Timby Solar Timepiece. Saratoga Springs and Baldwinsville, New York. No. 471

This is a very unusual clock. The case is mahogany and retains it’s original surface which is dry and consistent. The case is adorned with three finials. Two of which are in the shape of acorns and are located at the sides of the case and hang down from the upper moldings. The third is a center finial which surmounts the case. This clock stands only 27 inches tall. Interestingly, the top of this finial and the center drop which supports it, feature gilded surfaces that exhibit a wonderful patina. Inside the case, in the lower section, is the ClockmakerÕs label. It is in excellent condition. It lists this clock as No. 471 in ink. It is thought that approximately 600 of these clocks were originally produced. The patent for which was received in 1863. The Globe features the Joslin Label. It reads, “Joslin’s Six Inch Terrestrial Globe, Containing The Latest Discoveries. Boston. Gilman Joslin, 1860.” The condition of this globe is very good. It does have some minor areas of staining but, is readable. When this clock is in operation, the globe actually rotates. The hour dial, located above the globe is paper. It is in excellent original condition. The original brass arrow indicator is perfect. The lower dial or minute wheel is paper and is original to this clock. The movement for this clock is located in the bottom of the case. It is brass and designed to run eight days on a full wind. It features a balance wheel escapement and is wound from the back. The dimensions of this case are as follows: 27 inches tall, 13.75 wide at the lower base molding and 5.25 inches deep.

About Theodore Ruggles Timby of Saratoga Springs, New York.

Theodore Ruggles Timby was born in New York state on April 5th, 1822. He was a very bright person. Some of the inventions he is credited with are a floating dry dock system for the shipping industry, a revolving gun turret a version of which was installed on the Union’s ironclad, the U.S.S. Monitor, and a sighting system and electrical firing system for heavy guns are to name a few. Timby dies in Brooklyn New York in 1909.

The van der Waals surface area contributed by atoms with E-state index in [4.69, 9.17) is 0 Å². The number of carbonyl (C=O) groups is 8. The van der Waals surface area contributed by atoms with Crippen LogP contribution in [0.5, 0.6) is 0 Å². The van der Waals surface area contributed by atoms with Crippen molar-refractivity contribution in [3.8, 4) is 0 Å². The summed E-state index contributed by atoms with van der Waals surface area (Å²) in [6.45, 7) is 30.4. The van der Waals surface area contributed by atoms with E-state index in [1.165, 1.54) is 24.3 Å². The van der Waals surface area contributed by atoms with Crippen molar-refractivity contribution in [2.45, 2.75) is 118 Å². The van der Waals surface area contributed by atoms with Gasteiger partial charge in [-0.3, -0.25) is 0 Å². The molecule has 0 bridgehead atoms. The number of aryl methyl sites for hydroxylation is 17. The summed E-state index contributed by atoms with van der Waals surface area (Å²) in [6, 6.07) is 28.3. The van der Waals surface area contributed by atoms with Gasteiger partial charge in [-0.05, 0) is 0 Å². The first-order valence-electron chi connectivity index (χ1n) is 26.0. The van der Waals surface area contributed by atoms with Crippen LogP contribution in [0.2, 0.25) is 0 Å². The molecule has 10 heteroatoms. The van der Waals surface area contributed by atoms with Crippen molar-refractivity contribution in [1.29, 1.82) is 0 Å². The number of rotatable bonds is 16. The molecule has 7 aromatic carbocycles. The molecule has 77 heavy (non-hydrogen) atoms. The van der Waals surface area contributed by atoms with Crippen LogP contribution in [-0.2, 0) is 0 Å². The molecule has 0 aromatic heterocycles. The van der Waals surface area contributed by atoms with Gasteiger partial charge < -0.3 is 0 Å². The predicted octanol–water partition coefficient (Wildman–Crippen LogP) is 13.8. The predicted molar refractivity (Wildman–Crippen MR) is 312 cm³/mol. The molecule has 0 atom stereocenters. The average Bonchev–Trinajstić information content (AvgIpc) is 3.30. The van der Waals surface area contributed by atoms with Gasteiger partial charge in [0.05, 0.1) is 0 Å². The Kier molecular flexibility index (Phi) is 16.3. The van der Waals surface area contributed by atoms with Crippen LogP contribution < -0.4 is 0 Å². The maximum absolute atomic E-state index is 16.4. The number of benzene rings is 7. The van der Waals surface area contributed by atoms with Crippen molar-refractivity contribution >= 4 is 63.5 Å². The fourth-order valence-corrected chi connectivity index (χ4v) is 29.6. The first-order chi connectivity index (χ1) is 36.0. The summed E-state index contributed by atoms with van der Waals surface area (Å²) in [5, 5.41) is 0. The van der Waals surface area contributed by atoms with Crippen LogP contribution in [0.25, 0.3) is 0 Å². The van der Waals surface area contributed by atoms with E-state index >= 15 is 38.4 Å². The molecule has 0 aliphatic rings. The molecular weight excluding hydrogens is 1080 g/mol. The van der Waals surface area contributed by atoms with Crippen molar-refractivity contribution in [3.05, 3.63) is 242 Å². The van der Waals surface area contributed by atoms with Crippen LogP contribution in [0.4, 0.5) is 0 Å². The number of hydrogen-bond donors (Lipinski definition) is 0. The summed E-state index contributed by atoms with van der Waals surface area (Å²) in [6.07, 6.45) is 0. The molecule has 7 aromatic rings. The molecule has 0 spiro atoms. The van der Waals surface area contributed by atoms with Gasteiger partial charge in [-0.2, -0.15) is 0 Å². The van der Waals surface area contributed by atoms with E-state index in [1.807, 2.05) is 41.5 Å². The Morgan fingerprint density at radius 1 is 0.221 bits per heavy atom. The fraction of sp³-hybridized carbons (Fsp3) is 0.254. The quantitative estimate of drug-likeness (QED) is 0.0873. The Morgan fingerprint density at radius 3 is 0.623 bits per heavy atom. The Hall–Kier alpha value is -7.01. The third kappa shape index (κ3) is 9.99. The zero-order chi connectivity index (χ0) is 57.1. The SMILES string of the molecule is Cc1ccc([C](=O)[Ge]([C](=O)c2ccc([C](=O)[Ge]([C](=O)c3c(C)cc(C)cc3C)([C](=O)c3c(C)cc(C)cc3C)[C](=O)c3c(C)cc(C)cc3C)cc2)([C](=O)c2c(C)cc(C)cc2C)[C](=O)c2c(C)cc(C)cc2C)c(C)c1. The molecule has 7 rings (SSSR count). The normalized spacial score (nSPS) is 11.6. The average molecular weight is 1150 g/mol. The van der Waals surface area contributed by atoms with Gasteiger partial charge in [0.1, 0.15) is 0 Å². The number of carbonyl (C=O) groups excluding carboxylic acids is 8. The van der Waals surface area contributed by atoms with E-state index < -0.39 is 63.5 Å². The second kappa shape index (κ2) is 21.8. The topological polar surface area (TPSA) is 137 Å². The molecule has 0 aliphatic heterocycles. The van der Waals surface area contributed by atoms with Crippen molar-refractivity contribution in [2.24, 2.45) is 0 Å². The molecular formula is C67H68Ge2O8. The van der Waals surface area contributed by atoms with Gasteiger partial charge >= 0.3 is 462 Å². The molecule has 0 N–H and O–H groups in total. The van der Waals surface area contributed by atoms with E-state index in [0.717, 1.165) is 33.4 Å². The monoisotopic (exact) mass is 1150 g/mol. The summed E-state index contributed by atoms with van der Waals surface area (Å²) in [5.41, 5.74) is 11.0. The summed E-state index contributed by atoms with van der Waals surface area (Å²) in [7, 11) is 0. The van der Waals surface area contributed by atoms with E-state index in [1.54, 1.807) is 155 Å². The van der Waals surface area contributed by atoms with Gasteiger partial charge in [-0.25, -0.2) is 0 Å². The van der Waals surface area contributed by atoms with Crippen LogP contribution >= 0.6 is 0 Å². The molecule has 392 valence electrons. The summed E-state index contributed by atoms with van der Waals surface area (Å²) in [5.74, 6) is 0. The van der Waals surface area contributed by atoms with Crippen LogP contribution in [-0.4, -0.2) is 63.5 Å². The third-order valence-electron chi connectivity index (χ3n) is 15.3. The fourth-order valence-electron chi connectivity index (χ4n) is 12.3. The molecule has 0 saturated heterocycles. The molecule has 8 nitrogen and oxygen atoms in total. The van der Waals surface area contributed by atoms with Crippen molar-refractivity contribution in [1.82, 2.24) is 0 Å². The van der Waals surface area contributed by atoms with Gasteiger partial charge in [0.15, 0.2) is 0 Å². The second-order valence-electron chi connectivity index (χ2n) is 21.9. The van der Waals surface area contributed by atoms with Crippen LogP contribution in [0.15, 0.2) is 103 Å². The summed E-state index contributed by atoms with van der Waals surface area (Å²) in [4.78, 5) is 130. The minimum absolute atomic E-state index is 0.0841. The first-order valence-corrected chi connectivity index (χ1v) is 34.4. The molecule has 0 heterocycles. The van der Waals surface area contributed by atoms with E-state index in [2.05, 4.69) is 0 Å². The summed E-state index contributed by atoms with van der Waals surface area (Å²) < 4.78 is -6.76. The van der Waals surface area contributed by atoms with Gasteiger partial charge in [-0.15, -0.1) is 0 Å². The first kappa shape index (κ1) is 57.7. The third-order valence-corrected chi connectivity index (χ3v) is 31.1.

This Timby Solar Timepiece was made by L. E. Whiting of Saratoga Springs, New York. He was a local jeweler. Inside the case attached to the back of the lower door is a label that reads: “TIMBY’S SOLAR TIMEPIECE, MANUFACTURED BY L. E. WHITING, SARATOGA SPRINGS, N. Y.” It then describes the clock as, “Illustrating the Diurnal Revolution of the Earth, and serving as a GEOGRAPHICAL EDUCATOR for the SCHOOL ROOM and the Family, Ornamental in the Parlor, and useful everywhere. The old and unmeaning clockface may now be banished from use as no longer desirable. The movements in these Time – pieces is the best ever made in America, and unsurpassed in Europe; the balance wheel is set in jewels, making it as a time – keeper equal to the best lever watch and regulated in the same way. WIND ONCE A WEEK REGULARLY. WARRANTED accurate and of perfect workmanship throughout.” This label is an older xerox copy of an original label that was copy from clock number 98. This is also an example we once owned.

Lewis E. Whiting is recorder in “American Clocks. Volume 3. American Clockmakers and Watchmakers.” This book was written by Sonya l. & Thomas J. Spittler, and Chris Bailey. Whiting is listed as working within the 1860’s as working with Theodore Ruggles Timby. The company was formed in 1863 and lasted only 2 short years, (1865). The movements found in these clocks are reported as being made in Saratoga by either E. F. Rawson or more popularly believed by LaPort Hubbell. The clocks were sold by L. E. Whiting and he advertised that they were the Best made in America and unsurpassed in Europe… making it an excellent timekeeper…” These clocks were marketed to “Geographical Educators for the School room and the family.” It is said to have appealed to the prosperous transient population of Saratoga.

For more information about this clock click  here .